|NWT Literacy Council||L a n g u a g e s o f t h e L a n d|
AN OVERVIEW OF ABORIGINAL LANGUAGE STRATEGIES
It must be understood that there is a difference between a project and a strategy. A project is a single activity, with a beginning and an end. A strategy is an ongoing series of activities that may include one or more projects. In the Northwest Territories, language communities have primarily been involved in projects, while the strategies for language retention and revitalization have been developed and implemented by government agencies, including school boards.
This approach is changing significantly at the present time, as the territorial government grants more authority and resources to the respective Aboriginal language communities to develop and implement their own language strategies.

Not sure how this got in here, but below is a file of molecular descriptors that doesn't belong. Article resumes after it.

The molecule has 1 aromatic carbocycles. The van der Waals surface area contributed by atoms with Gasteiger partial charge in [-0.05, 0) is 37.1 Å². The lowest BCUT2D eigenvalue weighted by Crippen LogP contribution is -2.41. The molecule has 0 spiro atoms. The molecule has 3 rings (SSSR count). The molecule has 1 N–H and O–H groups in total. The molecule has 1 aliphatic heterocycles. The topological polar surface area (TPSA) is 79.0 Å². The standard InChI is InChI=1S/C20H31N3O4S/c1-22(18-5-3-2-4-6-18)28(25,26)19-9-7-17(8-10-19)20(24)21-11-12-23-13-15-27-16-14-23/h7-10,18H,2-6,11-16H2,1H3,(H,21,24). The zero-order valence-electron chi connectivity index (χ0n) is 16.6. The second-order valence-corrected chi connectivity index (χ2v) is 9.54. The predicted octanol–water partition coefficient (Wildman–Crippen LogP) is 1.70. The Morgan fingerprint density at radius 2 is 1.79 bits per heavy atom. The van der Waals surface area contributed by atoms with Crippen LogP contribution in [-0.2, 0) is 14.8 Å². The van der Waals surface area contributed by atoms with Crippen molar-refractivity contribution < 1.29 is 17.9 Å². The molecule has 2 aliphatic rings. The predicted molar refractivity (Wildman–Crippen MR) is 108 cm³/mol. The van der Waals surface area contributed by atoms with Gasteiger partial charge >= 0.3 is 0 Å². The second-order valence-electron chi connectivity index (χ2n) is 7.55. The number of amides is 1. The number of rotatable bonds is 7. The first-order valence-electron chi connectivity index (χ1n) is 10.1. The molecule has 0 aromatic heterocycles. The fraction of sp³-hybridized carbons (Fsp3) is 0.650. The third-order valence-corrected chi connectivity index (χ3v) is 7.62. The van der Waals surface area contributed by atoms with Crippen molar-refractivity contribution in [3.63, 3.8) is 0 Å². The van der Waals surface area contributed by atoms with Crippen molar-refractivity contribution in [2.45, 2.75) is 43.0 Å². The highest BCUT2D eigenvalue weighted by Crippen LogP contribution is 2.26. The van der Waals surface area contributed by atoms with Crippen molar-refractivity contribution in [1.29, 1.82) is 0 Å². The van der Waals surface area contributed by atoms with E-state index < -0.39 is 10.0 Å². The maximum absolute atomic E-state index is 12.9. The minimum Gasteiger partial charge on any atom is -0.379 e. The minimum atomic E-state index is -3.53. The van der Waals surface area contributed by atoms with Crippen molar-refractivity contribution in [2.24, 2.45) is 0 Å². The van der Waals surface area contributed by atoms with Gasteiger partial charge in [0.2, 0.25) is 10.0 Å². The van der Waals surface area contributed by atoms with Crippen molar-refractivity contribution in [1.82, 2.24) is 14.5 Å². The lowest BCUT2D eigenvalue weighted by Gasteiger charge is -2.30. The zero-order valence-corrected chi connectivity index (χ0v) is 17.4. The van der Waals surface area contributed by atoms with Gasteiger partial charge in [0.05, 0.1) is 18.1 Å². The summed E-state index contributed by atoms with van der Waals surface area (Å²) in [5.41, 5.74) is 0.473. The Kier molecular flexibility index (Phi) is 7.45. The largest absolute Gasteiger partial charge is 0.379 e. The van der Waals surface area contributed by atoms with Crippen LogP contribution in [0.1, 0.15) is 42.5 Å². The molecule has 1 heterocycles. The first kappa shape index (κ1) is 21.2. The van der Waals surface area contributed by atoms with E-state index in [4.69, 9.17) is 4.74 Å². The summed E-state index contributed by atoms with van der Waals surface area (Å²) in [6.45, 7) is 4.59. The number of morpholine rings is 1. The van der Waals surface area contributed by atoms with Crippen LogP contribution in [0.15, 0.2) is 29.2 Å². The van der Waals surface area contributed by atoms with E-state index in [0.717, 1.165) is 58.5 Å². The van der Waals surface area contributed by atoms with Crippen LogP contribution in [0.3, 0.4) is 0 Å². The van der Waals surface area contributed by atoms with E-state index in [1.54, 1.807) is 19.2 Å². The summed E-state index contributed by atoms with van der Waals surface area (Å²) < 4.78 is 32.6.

This section of the manual presents a few examples of successful Aboriginal language strategies from different parts of the world, including Nunavut, and an overview of language strategies and projects in the Northwest Territories.
The "language nest" program was orally based listening and speaking rather than reading and writing. The program was based on the understanding that children learn languages more effectively when they are young and that parents must be speaking the language at home to reinforce its use.
In conjunction with these language nests, the Maori eventually implemented Maori language programs in the local schools. It was essential for language preservation that pre-school "graduates" of the language nests could continue to learn and practice their language at home and within the school system.
|Previous||Table of Contents||Next|